Thursday, August 19, 2004

SOME MORMONS GET SCAMMED . . . AGAIN

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This sort of thing really irritates me:
7 arrested; victims lured by trust fund

Authorities say the story was as compelling as it was bogus: Descendants of Mormon church founder Joseph Smith had created a $1.6 trillion trust fund held overseas, and investors were needed to bring the money back home.

The FBI said yesterday it had broken up a massive fraud ring operating out of an Ocean Beach liquor store and a Mission Valley apartment complex. It said flim-flam artists flew to Utah, Texas, Idaho and other states pitching ways to broker phony deals.

Over 100 victims were bilked out of between $20 million and $50 million . . .
...

"They targeted largely people of means without a lot of sophistication," Lee said.

Investors were sometimes promised annual returns of 100 percent for 99 years.

"There were religious undertones to virtually every part of this," Lee said, noting that investigators observed prayer meetings held with some potential investors.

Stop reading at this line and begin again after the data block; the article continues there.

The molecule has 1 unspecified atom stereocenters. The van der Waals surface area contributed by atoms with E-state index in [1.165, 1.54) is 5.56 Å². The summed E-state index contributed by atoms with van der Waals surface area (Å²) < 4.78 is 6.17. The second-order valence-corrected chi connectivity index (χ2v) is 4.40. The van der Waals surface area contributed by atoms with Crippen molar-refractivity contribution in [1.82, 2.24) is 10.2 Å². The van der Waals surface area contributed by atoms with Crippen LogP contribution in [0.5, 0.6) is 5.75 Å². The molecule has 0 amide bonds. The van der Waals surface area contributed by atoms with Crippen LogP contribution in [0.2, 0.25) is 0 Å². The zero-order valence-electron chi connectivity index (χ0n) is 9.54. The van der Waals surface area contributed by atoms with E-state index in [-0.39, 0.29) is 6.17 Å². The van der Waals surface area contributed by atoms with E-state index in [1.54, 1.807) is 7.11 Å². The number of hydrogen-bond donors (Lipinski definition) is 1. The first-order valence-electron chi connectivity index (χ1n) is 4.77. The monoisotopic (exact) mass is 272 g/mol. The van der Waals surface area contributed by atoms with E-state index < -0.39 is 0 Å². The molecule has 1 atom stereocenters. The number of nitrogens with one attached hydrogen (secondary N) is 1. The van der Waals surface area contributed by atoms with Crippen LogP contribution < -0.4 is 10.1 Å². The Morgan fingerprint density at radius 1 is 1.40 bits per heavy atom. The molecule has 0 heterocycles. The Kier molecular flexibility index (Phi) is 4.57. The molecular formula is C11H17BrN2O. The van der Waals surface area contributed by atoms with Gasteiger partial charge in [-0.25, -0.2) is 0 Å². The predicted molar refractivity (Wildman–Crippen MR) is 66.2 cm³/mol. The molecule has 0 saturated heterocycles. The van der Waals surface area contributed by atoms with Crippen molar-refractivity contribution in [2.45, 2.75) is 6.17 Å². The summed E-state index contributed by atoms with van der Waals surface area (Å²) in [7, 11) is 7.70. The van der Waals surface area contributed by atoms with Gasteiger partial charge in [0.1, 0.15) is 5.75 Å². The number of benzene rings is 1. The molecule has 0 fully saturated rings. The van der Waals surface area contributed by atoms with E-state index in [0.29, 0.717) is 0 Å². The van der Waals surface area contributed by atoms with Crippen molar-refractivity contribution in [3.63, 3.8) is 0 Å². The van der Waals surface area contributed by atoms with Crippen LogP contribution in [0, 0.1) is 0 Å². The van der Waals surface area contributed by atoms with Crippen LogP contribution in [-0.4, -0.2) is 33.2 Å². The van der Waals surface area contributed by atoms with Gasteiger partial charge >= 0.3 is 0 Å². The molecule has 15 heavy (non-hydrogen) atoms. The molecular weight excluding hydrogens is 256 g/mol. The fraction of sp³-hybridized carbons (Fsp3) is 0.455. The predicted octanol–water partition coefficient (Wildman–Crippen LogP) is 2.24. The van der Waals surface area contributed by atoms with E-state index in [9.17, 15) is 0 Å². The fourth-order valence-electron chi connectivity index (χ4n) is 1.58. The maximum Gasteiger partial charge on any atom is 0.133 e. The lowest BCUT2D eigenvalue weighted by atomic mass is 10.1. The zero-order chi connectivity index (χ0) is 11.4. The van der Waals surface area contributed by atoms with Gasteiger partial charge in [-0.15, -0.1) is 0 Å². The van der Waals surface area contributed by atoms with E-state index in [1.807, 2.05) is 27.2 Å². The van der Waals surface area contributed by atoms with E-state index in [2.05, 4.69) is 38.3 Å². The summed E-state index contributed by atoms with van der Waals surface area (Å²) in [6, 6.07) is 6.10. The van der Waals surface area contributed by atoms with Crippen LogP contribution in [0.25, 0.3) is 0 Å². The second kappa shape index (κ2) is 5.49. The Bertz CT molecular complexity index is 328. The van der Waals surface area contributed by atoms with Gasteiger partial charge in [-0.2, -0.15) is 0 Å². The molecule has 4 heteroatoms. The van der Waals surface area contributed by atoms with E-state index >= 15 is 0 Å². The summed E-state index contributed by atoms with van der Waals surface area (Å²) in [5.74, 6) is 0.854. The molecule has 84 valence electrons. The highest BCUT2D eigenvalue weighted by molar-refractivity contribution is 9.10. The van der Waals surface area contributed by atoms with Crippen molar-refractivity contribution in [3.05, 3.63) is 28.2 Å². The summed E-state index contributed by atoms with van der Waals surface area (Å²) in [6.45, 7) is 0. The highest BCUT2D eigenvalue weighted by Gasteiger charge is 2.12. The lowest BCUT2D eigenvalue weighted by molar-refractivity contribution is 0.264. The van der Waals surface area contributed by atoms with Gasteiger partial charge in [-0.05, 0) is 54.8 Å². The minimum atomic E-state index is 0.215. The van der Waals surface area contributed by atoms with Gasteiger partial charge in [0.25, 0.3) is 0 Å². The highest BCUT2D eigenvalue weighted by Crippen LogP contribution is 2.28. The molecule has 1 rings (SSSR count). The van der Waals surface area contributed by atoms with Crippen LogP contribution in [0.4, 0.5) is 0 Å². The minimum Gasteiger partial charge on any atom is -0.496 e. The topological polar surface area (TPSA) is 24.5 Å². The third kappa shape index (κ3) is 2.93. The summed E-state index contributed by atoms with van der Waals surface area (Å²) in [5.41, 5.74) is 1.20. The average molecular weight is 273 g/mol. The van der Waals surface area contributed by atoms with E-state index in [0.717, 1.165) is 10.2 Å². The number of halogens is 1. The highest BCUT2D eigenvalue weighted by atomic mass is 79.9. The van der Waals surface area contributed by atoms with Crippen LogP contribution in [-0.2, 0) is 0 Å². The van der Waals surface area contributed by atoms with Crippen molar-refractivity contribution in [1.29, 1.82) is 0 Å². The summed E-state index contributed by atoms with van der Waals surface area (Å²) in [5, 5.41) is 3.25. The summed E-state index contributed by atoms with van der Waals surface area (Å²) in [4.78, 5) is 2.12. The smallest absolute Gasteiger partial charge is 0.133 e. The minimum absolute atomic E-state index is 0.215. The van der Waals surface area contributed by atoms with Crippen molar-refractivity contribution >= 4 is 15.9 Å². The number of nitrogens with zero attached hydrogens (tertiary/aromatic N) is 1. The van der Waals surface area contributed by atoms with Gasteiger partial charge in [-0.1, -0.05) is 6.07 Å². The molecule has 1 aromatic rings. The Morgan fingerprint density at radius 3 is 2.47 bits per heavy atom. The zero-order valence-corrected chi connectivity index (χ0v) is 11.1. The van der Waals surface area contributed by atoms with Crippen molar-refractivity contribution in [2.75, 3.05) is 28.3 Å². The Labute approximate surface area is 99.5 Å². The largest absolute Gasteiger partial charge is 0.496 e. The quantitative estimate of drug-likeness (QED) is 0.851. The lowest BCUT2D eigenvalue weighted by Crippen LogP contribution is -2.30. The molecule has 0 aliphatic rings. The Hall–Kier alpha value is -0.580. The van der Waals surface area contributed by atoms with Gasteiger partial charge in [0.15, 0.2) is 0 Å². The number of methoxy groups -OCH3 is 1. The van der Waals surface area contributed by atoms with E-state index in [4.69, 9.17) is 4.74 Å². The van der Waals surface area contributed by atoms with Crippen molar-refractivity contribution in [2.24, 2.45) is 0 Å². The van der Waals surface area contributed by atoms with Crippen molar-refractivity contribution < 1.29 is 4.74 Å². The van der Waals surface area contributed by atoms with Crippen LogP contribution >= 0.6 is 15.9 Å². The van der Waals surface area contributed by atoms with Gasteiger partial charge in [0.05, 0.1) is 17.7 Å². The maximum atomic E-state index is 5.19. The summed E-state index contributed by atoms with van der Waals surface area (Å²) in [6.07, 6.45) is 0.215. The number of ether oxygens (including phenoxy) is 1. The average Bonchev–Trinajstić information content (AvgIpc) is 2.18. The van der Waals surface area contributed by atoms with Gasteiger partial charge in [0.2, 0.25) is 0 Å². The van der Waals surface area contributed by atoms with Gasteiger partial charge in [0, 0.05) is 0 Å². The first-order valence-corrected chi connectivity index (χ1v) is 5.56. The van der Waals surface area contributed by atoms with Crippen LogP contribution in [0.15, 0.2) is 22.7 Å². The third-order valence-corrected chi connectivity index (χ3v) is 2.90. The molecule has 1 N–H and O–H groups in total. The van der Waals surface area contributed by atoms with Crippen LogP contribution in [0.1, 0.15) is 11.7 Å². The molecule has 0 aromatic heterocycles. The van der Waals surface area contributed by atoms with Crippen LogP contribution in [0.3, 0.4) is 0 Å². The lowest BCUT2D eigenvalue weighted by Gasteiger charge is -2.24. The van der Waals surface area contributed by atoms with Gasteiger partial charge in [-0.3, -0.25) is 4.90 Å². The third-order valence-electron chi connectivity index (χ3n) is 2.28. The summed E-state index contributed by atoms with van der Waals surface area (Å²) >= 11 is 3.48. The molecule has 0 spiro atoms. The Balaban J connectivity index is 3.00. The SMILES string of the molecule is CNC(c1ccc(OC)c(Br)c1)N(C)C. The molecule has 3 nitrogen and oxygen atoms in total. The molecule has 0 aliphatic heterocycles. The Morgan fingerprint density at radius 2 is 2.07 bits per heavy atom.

Those behind the scam claimed a link to descendants of Smith, the founder of the Church of Jesus Christ of Latter-day Saints, but were in no way connected to the church, Lee said.
Now, part of me would like to say that some Mormons are easy prey to flim-flam artists because of their piety and willingness to trust. Unfortunately, I don't think that's the case. It's more a matter of gullibility and greed.

When scammers target Mormons qua Mormons, they use religion as a "foot in the door," so to speak (as was the case in the above story). The remainder of the scam, however, relies on the victims' too-eagerly-given trust coupled with the victims' greedy desire for a quick buck. I love my fellow Latter-day Saints, I really do. But mixing religion and business in this way is just a bad, bad idea.

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UPDATE: Yep, I was right. This quote from FBI Special Agent Jan Caldwell makes it pretty clear that the victims were in it for the moolah:
"Among other promises, Harrell [the alleged mastermind of the scheme] guaranteed some investors 100 percent annual return on their money for 99 years," Caldwell said. "Harrell's victims ranged from Florida to Oregon, and the individual investments spread from $2,000 to millions."